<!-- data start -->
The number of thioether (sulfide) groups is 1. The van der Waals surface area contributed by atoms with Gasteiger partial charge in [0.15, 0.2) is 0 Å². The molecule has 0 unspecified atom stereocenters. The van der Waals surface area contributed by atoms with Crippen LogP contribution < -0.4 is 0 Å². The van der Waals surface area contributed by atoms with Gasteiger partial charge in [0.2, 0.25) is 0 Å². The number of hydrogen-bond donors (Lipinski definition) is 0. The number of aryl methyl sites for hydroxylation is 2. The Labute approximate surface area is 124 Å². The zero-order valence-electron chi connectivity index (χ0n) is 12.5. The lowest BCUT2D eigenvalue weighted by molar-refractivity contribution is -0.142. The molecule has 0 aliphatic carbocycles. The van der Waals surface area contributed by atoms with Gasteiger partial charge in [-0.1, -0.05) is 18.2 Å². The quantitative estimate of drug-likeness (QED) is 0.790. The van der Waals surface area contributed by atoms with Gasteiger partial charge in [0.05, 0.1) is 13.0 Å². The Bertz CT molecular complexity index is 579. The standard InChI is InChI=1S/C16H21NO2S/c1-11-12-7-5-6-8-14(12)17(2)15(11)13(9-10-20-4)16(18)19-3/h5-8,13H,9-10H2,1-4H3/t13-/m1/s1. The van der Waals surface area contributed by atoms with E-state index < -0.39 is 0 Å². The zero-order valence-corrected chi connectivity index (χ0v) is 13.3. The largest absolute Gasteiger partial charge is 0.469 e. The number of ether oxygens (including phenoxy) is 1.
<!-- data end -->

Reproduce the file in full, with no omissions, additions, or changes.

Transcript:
The number of thioether (sulfide) groups is 1. The van der Waals surface area contributed by atoms with Gasteiger partial charge in [0.15, 0.2) is 0 Å². The molecule has 0 unspecified atom stereocenters. The van der Waals surface area contributed by atoms with Crippen LogP contribution < -0.4 is 0 Å². The van der Waals surface area contributed by atoms with Gasteiger partial charge in [0.2, 0.25) is 0 Å². The number of hydrogen-bond donors (Lipinski definition) is 0. The number of aryl methyl sites for hydroxylation is 2. The Labute approximate surface area is 124 Å². The zero-order valence-electron chi connectivity index (χ0n) is 12.5. The lowest BCUT2D eigenvalue weighted by molar-refractivity contribution is -0.142. The molecule has 0 aliphatic carbocycles. The van der Waals surface area contributed by atoms with Gasteiger partial charge in [-0.1, -0.05) is 18.2 Å². The quantitative estimate of drug-likeness (QED) is 0.790. The van der Waals surface area contributed by atoms with Gasteiger partial charge in [0.05, 0.1) is 13.0 Å². The Bertz CT molecular complexity index is 579. The standard InChI is InChI=1S/C16H21NO2S/c1-11-12-7-5-6-8-14(12)17(2)15(11)13(9-10-20-4)16(18)19-3/h5-8,13H,9-10H2,1-4H3/t13-/m1/s1. The van der Waals surface area contributed by atoms with E-state index < -0.39 is 0 Å². The zero-order valence-corrected chi connectivity index (χ0v) is 13.3. The largest absolute Gasteiger partial charge is 0.469 e. The number of ether oxygens (including phenoxy) is 1.